Methinks St. Paddy’s Day celebrations, especially on college campuses in the U.S., have gotten out of hand.
At the University of Illinois, for example, “Unofficial St. Patrick’s Day” was held this past weekend. Buses and trains brought in party-goers from across the state and even from out of state. Besides consuming more alcohol than was reasonably prudent, these revelers tossed objects from balconies, received more than 300 notices to appear in court for drug possession and public urination (among others), and left behind enough litter to fill a football stadium.
More than 20 were taken to local hospitals on alcohol-related issues. In previous years, some have been injured or even lost their life, again mostly alcohol-related.
Now I love a good party as much as the next Irishman, but really, is all this craziness necessary? When a person can’t remember how he got where he is, who he was with, or what he did, why does he think he had a good time??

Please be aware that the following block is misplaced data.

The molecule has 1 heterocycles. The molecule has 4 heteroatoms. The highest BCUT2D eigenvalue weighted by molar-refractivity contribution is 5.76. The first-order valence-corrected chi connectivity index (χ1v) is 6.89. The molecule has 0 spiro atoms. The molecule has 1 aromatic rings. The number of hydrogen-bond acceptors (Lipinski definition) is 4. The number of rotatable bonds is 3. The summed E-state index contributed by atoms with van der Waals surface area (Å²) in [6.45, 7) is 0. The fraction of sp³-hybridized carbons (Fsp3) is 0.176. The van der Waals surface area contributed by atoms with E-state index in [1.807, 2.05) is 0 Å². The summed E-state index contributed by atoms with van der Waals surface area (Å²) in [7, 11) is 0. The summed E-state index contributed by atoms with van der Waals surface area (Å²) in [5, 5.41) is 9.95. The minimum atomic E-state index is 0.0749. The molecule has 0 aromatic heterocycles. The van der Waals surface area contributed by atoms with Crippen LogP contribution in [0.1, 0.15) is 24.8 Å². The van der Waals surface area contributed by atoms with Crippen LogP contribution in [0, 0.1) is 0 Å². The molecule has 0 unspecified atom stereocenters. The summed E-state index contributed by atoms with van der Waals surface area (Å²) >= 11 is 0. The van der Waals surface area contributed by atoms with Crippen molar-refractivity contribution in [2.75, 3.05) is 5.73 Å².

Traditionally, March 17 was set aside to honor St. Patrick, who used a three-leafed shamrock to explain the Holy Trinity to pagan Irish people and convert them to Christianity.
What once was a mostly Catholic saint’s day, with observers attending church and dining simply on corned beef and cabbage, has become an excuse for drunken celebrations across the land.
That makes me a wee bit sad, for as a culture, the Irish have been known for too long as drinkers. There are Irish drinking jokes, Irish toasts, even Irish quips on T-shirts.
I suspect there’s one reason behind all this — money.
Bars and restaurants are happy to trade food and drink to party-goers for green cash. Communities, strapped in tough economic times, are glad to take tourists’ money in exchange for hosting a colorful parade or dying some river or fountain Kelly green.
But not all Irish are drunks; some Irish never even touch alcohol.
And I hate to see what should be a joyous occasion marked by people throwing up in the streets and winding up unconscious (or worse) in some hospital.
Especially when those people are our young.
Perhaps we need to imitate the Irish in the motherland, who celebrate the festive occasion with music, sports competitions, fireworks, films, and other family-friendly events.
And remember, “There are only two kinds of people in the world, the Irish and those who wish they were!”